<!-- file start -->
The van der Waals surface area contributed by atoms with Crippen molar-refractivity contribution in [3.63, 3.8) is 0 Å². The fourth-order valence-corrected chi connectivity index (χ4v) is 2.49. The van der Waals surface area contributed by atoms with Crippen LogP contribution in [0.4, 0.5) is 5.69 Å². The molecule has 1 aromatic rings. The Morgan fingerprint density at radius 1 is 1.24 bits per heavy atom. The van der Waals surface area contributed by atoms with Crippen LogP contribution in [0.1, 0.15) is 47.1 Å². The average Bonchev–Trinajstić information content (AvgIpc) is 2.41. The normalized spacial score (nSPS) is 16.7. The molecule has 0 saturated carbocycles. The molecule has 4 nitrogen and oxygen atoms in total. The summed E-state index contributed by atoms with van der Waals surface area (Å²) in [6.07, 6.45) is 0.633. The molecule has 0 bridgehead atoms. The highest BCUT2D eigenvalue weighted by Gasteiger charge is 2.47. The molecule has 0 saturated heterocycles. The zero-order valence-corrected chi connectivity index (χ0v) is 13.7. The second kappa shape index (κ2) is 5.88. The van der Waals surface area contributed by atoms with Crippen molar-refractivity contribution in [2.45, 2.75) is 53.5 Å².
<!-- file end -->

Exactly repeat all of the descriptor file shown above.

The van der Waals surface area contributed by atoms with Crippen molar-refractivity contribution in [3.63, 3.8) is 0 Å². The fourth-order valence-corrected chi connectivity index (χ4v) is 2.49. The van der Waals surface area contributed by atoms with Crippen LogP contribution in [0.4, 0.5) is 5.69 Å². The molecule has 1 aromatic rings. The Morgan fingerprint density at radius 1 is 1.24 bits per heavy atom. The van der Waals surface area contributed by atoms with Crippen LogP contribution in [0.1, 0.15) is 47.1 Å². The average Bonchev–Trinajstić information content (AvgIpc) is 2.41. The normalized spacial score (nSPS) is 16.7. The molecule has 0 saturated carbocycles. The molecule has 4 nitrogen and oxygen atoms in total. The summed E-state index contributed by atoms with van der Waals surface area (Å²) in [6.07, 6.45) is 0.633. The molecule has 0 bridgehead atoms. The highest BCUT2D eigenvalue weighted by Gasteiger charge is 2.47. The molecule has 0 saturated heterocycles. The zero-order valence-corrected chi connectivity index (χ0v) is 13.7. The second kappa shape index (κ2) is 5.88. The van der Waals surface area contributed by atoms with Crippen molar-refractivity contribution in [2.45, 2.75) is 53.5 Å².